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What happens to the live music capital of the world when there’s no live music?

A pivot from music industry worker to music industry advocate

Jeannette Gregor addresses the crowd at a rally at City Hall.
Julia Reihs
/
KUT
Jeannette Gregor addresses a crowd outside Austin City Hall last year in support of a measure to provide financial relief to music venues suffering during the pandemic.

“Awful, terrible, wonderful, humbling,” Jeannette Gregor said, describing the year after South by Southwest was canceled in March 2020.

She said she felt every emotion possible.

Before the pandemic, Gregor wore many hats: She was a bartender, event coordinator, music festival production worker, screenwriter. When things first shut down in Austin, she was annoyed by how often people in these industries were told to pivot.

“That made me so mad, because it’s just like, you know, would you do that to a doctor? Would you do that to a surgeon? Would you do that to a lawyer?” she said.

Gregor said she felt like her peers were being left out of relief efforts, and she saw an opportunity to step in and advocate for them.

“That anger manifested into possibly the biggest pivot that I could do,” she said, “which was [taking] everything I know from bar management, taking everything I know from festival production and then taking everything I know from screenwriting and storytelling, mashing it all together and becoming an advocate and an activist for our event community.”

She teamed up with Dan Holloway, who had been the event booker at Barracuda, to form the Amplified Sound Coalition.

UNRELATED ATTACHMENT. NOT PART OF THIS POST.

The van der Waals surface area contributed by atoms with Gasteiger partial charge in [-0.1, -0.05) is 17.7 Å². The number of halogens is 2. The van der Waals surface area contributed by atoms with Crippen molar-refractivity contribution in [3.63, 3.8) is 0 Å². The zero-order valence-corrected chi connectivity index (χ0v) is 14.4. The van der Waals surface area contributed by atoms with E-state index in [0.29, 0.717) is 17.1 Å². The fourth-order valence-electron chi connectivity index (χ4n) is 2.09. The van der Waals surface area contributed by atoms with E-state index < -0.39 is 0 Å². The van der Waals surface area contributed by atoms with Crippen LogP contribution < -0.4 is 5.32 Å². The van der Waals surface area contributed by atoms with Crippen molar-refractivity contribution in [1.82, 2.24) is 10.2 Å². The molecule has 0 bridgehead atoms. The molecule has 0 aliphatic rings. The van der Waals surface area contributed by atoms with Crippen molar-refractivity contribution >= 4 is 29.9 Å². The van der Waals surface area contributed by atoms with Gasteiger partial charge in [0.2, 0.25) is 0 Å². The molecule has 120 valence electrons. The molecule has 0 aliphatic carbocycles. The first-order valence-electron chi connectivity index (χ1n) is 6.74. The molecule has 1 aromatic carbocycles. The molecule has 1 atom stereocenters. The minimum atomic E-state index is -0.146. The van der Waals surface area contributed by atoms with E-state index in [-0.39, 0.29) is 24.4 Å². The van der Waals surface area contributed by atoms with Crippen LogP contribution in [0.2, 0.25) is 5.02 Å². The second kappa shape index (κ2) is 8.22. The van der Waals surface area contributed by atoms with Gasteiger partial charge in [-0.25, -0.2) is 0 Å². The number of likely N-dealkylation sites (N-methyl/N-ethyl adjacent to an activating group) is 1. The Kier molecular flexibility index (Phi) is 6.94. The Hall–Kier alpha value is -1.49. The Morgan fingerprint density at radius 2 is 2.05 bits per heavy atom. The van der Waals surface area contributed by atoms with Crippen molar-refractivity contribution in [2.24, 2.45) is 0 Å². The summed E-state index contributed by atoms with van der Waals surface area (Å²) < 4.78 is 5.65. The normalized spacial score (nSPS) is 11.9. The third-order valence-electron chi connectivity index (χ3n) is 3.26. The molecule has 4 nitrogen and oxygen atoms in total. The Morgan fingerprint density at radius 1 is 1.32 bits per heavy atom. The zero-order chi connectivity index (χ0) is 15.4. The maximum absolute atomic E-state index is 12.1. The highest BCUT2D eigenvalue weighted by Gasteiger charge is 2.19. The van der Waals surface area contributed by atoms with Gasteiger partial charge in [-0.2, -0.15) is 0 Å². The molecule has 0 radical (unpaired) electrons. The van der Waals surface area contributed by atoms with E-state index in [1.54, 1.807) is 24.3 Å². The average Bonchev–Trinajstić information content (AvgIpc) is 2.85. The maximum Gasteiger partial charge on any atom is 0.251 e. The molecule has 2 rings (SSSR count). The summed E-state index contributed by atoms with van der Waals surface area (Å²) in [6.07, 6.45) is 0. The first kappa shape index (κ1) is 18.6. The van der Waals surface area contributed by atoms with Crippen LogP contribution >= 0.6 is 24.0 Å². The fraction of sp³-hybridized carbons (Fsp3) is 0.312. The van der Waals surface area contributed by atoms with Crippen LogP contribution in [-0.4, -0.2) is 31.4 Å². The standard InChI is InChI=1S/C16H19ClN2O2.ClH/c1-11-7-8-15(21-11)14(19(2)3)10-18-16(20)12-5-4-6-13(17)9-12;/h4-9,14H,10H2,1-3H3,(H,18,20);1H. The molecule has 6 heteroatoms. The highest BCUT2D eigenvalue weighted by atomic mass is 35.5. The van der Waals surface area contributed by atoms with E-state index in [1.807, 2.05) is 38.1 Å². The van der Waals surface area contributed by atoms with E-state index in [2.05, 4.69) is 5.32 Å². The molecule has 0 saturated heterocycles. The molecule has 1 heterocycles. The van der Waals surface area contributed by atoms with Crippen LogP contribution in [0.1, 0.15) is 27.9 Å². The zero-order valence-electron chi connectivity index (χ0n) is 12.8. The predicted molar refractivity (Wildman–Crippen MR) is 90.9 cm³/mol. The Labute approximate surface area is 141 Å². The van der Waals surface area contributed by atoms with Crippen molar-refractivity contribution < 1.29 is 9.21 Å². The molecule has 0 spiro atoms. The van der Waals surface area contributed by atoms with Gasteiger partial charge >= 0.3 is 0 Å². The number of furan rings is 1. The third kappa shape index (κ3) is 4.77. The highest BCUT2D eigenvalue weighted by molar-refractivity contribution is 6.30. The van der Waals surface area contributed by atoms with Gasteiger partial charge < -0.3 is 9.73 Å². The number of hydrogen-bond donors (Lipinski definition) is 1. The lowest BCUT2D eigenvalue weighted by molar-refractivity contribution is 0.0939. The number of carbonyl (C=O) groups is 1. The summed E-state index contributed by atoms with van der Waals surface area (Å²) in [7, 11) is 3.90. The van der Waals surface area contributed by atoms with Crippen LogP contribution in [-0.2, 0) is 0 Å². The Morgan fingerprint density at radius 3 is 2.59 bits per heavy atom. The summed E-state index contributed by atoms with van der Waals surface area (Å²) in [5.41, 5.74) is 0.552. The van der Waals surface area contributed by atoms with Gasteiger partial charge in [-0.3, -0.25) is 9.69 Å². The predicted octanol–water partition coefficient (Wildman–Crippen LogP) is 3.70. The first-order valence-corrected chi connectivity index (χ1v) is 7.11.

The coalition was created to keep careers in the industry relevant to the Live Music Capital of the World and to help struggling out-of-work event industry people “in every way we can,” according to its website.

One of the first things the Amplified Sound Coalition did was to push City Council to pass the SAVES (Save Austin’s Vital Economic Sectors) resolution. The measure, passed a year ago, put $10 million in emergency relief toward local venues through the Live Music Preservation Fund and the Austin Legacy Business Relief Grant.

Andrew Noble and other music industry workers rally outside of City Hall on Wednesday in support of a measure to provide financial relief to venues suffering during the pandemic.
Julia Reihs
Andrew Noble and other music industry workers rally outside of City Hall last fall in support of the SAVES resolution.

TASC's work extends beyond the music scene.

During February’s winter storm, it joined ATX Musicians, the Texas Music Workforce Coalition and Austin City Council Member Natasha Harper Madison to help distribute food and supplies to Austinites who were impacted by power and water outages.

“I think, 50 volunteers showed up that first day, the second day, and we had 100 volunteers show up,” Gregor said. “It was just absolutely incredible how many people showed up and then just jumped in and got to work.”

When Mohawk reopened in May, Gregor was hired full time as the venue manager. Her return to the club hasn't stopped her work with TASC. She is formalizing the group's nonprofit status and has started to write about her experiences during the pandemic. Her account will be published as a fundraiser; the money will go toward helping local industry workers with food and medical bills.

As if that weren’t enough, Gregor is also working on organizing an acoustic series at Mohawk that will benefit TASC.

Click the listen button above to hear the Pause/Play Episode “One Year Later,” where people within Austin’s music ecosystem describe how the pandemic has impacted them.

Subscribe to Pause/Play on Apple Podcasts, Spotify, NPROne or wherever you get your podcasts.

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